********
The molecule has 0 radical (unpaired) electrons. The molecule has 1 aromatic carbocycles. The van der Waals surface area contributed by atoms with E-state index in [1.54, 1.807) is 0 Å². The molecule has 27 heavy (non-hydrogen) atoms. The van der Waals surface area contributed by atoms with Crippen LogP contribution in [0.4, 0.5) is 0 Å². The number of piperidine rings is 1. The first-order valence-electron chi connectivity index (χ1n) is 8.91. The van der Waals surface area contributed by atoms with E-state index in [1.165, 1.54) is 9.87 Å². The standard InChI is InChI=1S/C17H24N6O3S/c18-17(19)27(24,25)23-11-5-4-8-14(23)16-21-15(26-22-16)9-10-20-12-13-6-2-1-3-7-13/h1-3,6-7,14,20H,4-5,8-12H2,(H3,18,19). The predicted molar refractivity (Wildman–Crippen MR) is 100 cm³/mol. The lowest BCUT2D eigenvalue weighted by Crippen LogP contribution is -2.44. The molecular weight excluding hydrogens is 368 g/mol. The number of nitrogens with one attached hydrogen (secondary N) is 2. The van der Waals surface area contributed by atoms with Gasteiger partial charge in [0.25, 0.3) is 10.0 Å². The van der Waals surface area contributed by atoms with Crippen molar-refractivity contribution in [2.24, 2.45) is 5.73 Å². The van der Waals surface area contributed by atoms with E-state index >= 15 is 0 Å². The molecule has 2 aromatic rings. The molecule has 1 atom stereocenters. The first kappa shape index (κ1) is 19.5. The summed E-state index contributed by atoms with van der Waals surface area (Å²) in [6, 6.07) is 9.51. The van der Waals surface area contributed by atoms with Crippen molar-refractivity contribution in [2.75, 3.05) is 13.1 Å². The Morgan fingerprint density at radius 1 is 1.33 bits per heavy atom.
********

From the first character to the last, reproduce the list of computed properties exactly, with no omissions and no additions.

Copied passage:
The molecule has 0 radical (unpaired) electrons. The molecule has 1 aromatic carbocycles. The van der Waals surface area contributed by atoms with E-state index in [1.54, 1.807) is 0 Å². The molecule has 27 heavy (non-hydrogen) atoms. The van der Waals surface area contributed by atoms with Crippen LogP contribution in [0.4, 0.5) is 0 Å². The number of piperidine rings is 1. The first-order valence-electron chi connectivity index (χ1n) is 8.91. The van der Waals surface area contributed by atoms with E-state index in [1.165, 1.54) is 9.87 Å². The standard InChI is InChI=1S/C17H24N6O3S/c18-17(19)27(24,25)23-11-5-4-8-14(23)16-21-15(26-22-16)9-10-20-12-13-6-2-1-3-7-13/h1-3,6-7,14,20H,4-5,8-12H2,(H3,18,19). The predicted molar refractivity (Wildman–Crippen MR) is 100 cm³/mol. The lowest BCUT2D eigenvalue weighted by Crippen LogP contribution is -2.44. The molecular weight excluding hydrogens is 368 g/mol. The number of nitrogens with one attached hydrogen (secondary N) is 2. The van der Waals surface area contributed by atoms with Gasteiger partial charge in [0.25, 0.3) is 10.0 Å². The van der Waals surface area contributed by atoms with Crippen molar-refractivity contribution in [2.24, 2.45) is 5.73 Å². The van der Waals surface area contributed by atoms with E-state index >= 15 is 0 Å². The molecule has 2 aromatic rings. The molecule has 1 atom stereocenters. The first kappa shape index (κ1) is 19.5. The summed E-state index contributed by atoms with van der Waals surface area (Å²) in [6, 6.07) is 9.51. The van der Waals surface area contributed by atoms with Crippen molar-refractivity contribution in [2.75, 3.05) is 13.1 Å². The Morgan fingerprint density at radius 1 is 1.33 bits per heavy atom.